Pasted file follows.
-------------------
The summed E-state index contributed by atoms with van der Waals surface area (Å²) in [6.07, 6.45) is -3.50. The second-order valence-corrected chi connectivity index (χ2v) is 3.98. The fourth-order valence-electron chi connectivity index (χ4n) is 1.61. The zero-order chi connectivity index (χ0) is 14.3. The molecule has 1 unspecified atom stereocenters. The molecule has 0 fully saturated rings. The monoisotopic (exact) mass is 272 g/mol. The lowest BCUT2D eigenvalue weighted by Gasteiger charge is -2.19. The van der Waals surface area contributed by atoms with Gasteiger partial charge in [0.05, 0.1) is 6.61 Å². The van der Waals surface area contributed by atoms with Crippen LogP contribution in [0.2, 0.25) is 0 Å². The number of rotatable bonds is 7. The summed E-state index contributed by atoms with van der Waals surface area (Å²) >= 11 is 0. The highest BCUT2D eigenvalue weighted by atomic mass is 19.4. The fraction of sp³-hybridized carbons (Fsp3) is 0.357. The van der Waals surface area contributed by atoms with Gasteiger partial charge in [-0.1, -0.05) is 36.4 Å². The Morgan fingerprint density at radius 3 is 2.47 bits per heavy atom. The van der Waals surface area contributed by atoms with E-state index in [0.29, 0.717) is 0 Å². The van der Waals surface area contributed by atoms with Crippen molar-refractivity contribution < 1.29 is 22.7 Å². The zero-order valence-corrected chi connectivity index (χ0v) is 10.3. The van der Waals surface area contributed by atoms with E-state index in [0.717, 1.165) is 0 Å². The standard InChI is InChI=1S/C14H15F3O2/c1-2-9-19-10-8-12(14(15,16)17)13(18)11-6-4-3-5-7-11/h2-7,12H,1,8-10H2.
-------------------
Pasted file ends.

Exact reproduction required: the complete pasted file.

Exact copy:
The summed E-state index contributed by atoms with van der Waals surface area (Å²) in [6.07, 6.45) is -3.50. The second-order valence-corrected chi connectivity index (χ2v) is 3.98. The fourth-order valence-electron chi connectivity index (χ4n) is 1.61. The zero-order chi connectivity index (χ0) is 14.3. The molecule has 1 unspecified atom stereocenters. The molecule has 0 fully saturated rings. The monoisotopic (exact) mass is 272 g/mol. The lowest BCUT2D eigenvalue weighted by Gasteiger charge is -2.19. The van der Waals surface area contributed by atoms with Gasteiger partial charge in [0.05, 0.1) is 6.61 Å². The van der Waals surface area contributed by atoms with Crippen LogP contribution in [0.2, 0.25) is 0 Å². The number of rotatable bonds is 7. The summed E-state index contributed by atoms with van der Waals surface area (Å²) >= 11 is 0. The highest BCUT2D eigenvalue weighted by atomic mass is 19.4. The fraction of sp³-hybridized carbons (Fsp3) is 0.357. The van der Waals surface area contributed by atoms with Gasteiger partial charge in [-0.1, -0.05) is 36.4 Å². The Morgan fingerprint density at radius 3 is 2.47 bits per heavy atom. The van der Waals surface area contributed by atoms with E-state index in [0.29, 0.717) is 0 Å². The van der Waals surface area contributed by atoms with Crippen molar-refractivity contribution < 1.29 is 22.7 Å². The zero-order valence-corrected chi connectivity index (χ0v) is 10.3. The van der Waals surface area contributed by atoms with E-state index in [0.717, 1.165) is 0 Å². The standard InChI is InChI=1S/C14H15F3O2/c1-2-9-19-10-8-12(14(15,16)17)13(18)11-6-4-3-5-7-11/h2-7,12H,1,8-10H2.